Florio adds: "But we’ll have trouble understanding any understanding that allows the NFL to punish players for arrests occurring during the lockout. Indeed, a decision by the NFLPA* to expose players retroactively to responsibility for violations of the personal conduct policy could open the door for a fairly potent lawsuit alleging breach of the duty of fair representation, which could open a fairly significant can of worms given that the labor deal will have been negotiated at a time when, technically, the NFLPA* has the power to represent no one."

Finally, Florio points out that the players who have run afoul of the law aren't getting away with anything by escaping NFL-related sanctions. They still have to answer to the legal system, the media and the fans. Obviously, this doesn't apply to Harrison, who broke no laws when he called Goodell a "clown" and the "devil," and it could be another reason the league chooses not to discipline him.

Then again, arbitrarily meting out punishments has been a criticism (hallmark?) of Goodell's enforcement strategy. It's impossible to predict what he might do. 

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Posted on: July 10, 2011 9:36 am
Edited on: July 10, 2011 1:28 pm
 

Report: Vrabel will join Ohio State staff

Posted by Josh Katzowitz

Despite saying last month that he still wanted to play pro football, Chiefs LB Mike Vrabel apparently will get into another line of work -- coaching at his alma mater for his one-time Ohio State roommate.

That’s the word from the Columbus Dispatch, which reports that Vrabel is expected to be named as an assistant coach to new Buckeyes coach Luke Fickell.

Lately, Vrabel has been busy in NFLPA-NFL negotiations, and it’d be a bit of a surprise if he actually retired from his 14-year career after starting all 16 games for Kansas City last year and considering how hard he’s worked on the labor front.

Plus, after attending Fickell’s introductory news conference in June, he told reporters, “Luke knows I still have time to play.”

But the Dispatch writes that a news conference is tentatively scheduled for Monday. Vrabel probably would be added as a linebacker coach, Fickell’s old assistant position under former coach Jim Tressel.

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Category: NFL
Posted on: July 7, 2011 8:59 pm
Edited on: July 7, 2011 9:33 pm
 

Could Vrabel retire and start a coaching career?

Posted by Josh Katzowitz

Despite spending much of his time helping negotiate a new CBA with his NFLPA brothers (or, um, getting arrested at casinos), there hasn’t been a ton of talk about Chiefs LB Mike Vrabel retiring.

Yeah, he’s 35 years old and a 14-year veteran. But he started all 16 games last season, and he made 48 tackles. Obviously, he can still play the game at a pretty high level, though he’s certainly begun to slow down.

VrabelYet, one report is claiming that Vrabel might be thinking about leaving behind his playing days. According to College Football Talk, “there’s a very good chance” Vrabel will take a job on the staff of new Ohio State football coach Luke Fickell.

Fickell and Vrabel are former roommates from the time they played at Ohio State in the mid-1990s, so from that aspect I guess a move like that would make sense. But is Vrabel, -- who, by the way, will be a free agent -- really done playing?

According to Vrabel last month, the answer is no.

“Luke knows I still have time to play,” Vrabel told reporters at Fickell’s introductory news conference in mid-June.

Obviously, Vrabel has the right to change his mind, and maybe he’s decided he wants to be done with football. But I wouldn’t be shocked to see Vrabel back in a Chiefs uniform next season and not in an Ohio State sweater vest.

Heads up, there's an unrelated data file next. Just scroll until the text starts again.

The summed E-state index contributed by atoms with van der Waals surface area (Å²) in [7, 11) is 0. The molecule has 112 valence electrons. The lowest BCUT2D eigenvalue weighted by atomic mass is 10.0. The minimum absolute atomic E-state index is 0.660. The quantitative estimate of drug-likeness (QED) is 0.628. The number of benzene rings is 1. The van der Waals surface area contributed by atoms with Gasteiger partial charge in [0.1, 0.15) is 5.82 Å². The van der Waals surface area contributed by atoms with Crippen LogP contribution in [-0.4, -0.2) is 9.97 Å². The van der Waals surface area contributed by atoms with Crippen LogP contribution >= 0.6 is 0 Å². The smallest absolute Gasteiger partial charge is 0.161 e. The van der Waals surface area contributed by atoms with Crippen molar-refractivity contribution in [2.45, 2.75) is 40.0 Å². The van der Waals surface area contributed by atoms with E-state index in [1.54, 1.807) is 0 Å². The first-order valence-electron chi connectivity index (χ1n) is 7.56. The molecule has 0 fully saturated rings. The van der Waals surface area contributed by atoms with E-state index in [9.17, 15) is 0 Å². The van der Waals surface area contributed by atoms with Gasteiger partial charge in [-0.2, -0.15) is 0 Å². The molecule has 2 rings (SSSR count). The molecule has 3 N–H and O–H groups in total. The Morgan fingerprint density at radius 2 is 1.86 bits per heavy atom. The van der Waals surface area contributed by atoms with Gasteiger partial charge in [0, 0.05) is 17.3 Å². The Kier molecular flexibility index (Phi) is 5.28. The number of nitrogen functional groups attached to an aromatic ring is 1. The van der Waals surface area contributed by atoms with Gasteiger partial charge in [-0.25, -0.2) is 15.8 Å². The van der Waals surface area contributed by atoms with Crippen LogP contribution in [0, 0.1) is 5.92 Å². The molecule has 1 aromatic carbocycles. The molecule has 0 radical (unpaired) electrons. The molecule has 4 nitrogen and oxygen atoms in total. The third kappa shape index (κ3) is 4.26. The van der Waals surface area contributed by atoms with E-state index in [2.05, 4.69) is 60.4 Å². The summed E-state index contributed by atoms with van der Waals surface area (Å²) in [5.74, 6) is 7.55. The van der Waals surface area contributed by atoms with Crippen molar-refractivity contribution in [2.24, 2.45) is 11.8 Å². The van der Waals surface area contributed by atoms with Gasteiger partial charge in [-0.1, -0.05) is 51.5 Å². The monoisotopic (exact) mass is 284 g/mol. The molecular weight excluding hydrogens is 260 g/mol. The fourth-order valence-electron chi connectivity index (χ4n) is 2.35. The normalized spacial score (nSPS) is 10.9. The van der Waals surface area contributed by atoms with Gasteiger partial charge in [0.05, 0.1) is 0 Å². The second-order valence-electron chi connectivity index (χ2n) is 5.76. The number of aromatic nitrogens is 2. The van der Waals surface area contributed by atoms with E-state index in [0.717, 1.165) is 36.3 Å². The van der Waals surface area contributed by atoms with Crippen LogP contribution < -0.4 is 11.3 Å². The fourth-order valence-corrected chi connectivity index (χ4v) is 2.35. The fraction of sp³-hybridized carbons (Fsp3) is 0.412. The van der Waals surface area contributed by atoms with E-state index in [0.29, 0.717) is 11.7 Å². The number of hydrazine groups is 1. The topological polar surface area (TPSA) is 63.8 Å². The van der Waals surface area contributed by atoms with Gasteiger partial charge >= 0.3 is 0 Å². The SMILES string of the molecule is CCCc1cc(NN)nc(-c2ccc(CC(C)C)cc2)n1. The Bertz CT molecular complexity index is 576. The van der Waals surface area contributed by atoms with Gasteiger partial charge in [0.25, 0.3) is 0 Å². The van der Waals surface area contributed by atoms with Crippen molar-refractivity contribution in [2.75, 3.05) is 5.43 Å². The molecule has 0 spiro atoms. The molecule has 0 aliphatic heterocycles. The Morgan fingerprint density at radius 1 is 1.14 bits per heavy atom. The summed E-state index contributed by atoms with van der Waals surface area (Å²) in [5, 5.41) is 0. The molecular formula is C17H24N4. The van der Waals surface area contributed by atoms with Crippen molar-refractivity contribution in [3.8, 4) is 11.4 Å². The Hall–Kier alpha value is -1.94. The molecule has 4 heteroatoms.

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Category: NFL
Posted on: June 14, 2011 12:23 pm
Edited on: June 14, 2011 5:31 pm
 

NFL owners, players 'headed in right direction'

Posted by Ryan Wilson

NFL owners and players are meeting Tuesday on Maryland's eastern shore in an effort to end the 91-day lockout as soon as possible, according to reports from NFL.com and ESPN.

This is the third time this month the two sides have convened in an undisclosed location to make progress towards a new collective bargaining agreement (and this time, with lawyers). Last Friday, for the first time since the lockout began in March, hopes seemed high for a speedy resolution to a labor dispute that once appeared as if it could go on indefinitely.

"NFL owners have a one-day meeting scheduled in suburban Chicago next Tuesday, and they are planning to meet once a month until the situation is resolved," NFL.com's Albert Breer reported Tuesday. "A memo went out to owners asking that they keep their schedules for next week flexible, in case the June 21 meeting spills into Tuesday night or even Wednesday."
Latest on the lockout

ESPN's Chris Mortensen writes that "Sources have characterized the owners and players as being in a 'deal-making mode' and hope to make significant progress over the next two or three days."

The NFL estimates that canceling the preseason could cost upwards of $1 billion, which means that the longer the lockout drags on, the more likely it is that the owners will be in danger of losing serious dough. Sources tell Breer that "internal deadlines to have some semblance of a 'normal' preseason with the games preserved sit on or around July 15." That gives both parties a month to sort things out.

More background on Tuesday's gathering, via the Associated Press:
A person with knowledge of the talks told The Associated Press that the owners and players are "headed in the right direction" and that lawyers "are back in the room" after being excluded from sessions the past two weeks. The person spoke on condition of anonymity because details of the meeting are not being made public.

Two other people familiar with the talks say a framework for a new collective bargaining agreement could be in place before the owners gather next Tuesday. ... Still, it would be premature to predict that lockout is about to end, the people familiar with the talks told the AP. Yet the atmosphere of negotiations has been more positive than it was previously, creating "a sense of movement," they said.